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Georgia Wilderness Society
Photos from our Adventures

Cahaba River
in Alabama
May 2010
GWS Trip Report, Little Cahaba & Cahaba Rivers, May 2010
By Curt Cole

Basil Youman initiated this trip, but work threw a wrench into his plans, so I volunteered as coordinator. Friday, May 7, Tom Payne, Irene Cole & I paddled 8.6 miles beginning on the Little Cahaba River at Bulldog Bend (Bibb Co. 65/Bulldog Bend Road, unload under the bridge), and taking out at Bibb 26/River Bend Road (gravel parking lot on river left) on the Cahaba River. This is an easy paddle with a few small rapids. The last couple miles or so are on the Cahaba River, a considerably larger river than the Little Cahaba. Mountain laurel was in bloom, but the shoal lilies were just beginning to bloom. The Cahaba gauge at Centreville read 1,190 cfs & 3.5’, which was a reasonable level. Only hung up a couple times paddling tandem in an aluminum boat. Took about 3.25 hours of paddling. For those needing to rent boats or shuttle, Limestone Park operates a little further up the Little Cahaba.

Irene headed home to work & Terry Ross and my friend Jeff Sorensen arrived to camp at my cousin Jim Potts’ farm near Brierfield, Alabama. We all ate at the Mexican restaurant in Montevallo then enjoyed a campfire.

Saturday morning, the four of us put-in on the Cahaba at Boothton (Shelby Co. 251, gravel parking lot river left) and paddled about 14 miles to the Cahaba Wildlife Management Area gravel parking area a few hundred yards below the Bibb 24/Cahaba River Drive bridge at Piper, on river right. This trip took about 6 hours of paddling. Centreville gauge was 3.2’ & 1050 cfs. Decent water level but I hung a few more times at the shoals where the river really widens. But a 17’ keeled aluminum boat tends to hang easily. The plastic boats didn’t have too much trouble, but I’m sure this river can get very scrapey during the summer.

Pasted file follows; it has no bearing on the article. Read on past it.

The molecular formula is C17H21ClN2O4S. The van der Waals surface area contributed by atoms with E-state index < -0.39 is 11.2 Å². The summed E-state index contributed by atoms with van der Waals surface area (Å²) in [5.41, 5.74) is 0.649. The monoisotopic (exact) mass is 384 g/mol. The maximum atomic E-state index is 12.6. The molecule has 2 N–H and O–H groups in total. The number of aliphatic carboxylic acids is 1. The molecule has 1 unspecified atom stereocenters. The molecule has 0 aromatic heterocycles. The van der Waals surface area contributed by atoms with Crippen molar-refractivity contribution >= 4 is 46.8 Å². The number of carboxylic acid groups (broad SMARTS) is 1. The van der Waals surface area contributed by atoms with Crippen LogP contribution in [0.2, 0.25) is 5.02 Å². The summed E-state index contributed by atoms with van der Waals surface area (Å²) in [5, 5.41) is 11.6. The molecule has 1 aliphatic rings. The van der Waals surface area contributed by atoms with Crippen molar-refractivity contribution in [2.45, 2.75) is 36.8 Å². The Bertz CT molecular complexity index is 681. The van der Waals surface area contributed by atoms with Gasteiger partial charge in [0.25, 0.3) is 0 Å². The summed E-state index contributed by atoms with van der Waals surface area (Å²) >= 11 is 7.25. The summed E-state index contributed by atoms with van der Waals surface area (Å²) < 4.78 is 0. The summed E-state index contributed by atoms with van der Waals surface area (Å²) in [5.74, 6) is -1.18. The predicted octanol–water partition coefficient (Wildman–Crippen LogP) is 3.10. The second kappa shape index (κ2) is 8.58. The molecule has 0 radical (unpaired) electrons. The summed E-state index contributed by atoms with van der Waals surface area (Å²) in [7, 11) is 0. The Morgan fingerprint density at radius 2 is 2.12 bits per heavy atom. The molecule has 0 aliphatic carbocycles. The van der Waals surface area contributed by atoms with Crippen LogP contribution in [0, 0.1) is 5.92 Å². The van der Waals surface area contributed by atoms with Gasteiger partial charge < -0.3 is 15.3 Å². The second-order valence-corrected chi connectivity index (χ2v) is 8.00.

Although this area was heavily mined for coal, both above and underground, the decades since major mining ceased has allowed the land to recover, so you don’t see scars of that era. There are stone piers at a couple of abandoned railroad bridge sites. Some impressive cliffs are along the river. The dangerous Marvel slab that’s mentioned in John Foshee’s old book Alabama Canoe Rides and Float Trips has been removed. His maps of the river are excellent and accurate. Some of the road numbers have changed though. Get a Bibb County map from the Chamber of Commerce in Centreville.

On Sunday, we put-in at Piper and took out at Bibb 26/River Bend Road, a six mile trip. Paddling my plastic whitewater boat this day was much more fun than the aluminum barge. I rarely stuck, although the shoals were just as shallow as Saturday’s. Had a nice drop of two feet or so at the old railroad bridge, near the left pier. No capsizes any of the three days. Jeff is fairly new to paddling, especially whitewater, but he did well. Gauge was 2.9’ & 920 cfs. Took a little under 3 hours. We averaged 2.3 to 2.6 mph, excluding lunch stops, on these three days. The large stand of famous shoal lilies was not blooming much yet, (they usually bloom from about Mother’s day to Father’s day), but the shoals were beautiful. No development to speak of. These sections make for a really nice river to paddle in the spring and I encourage it. The Cahaba reaches the coastal plain below Centreville, so from there it probably has adequate water for paddling all year.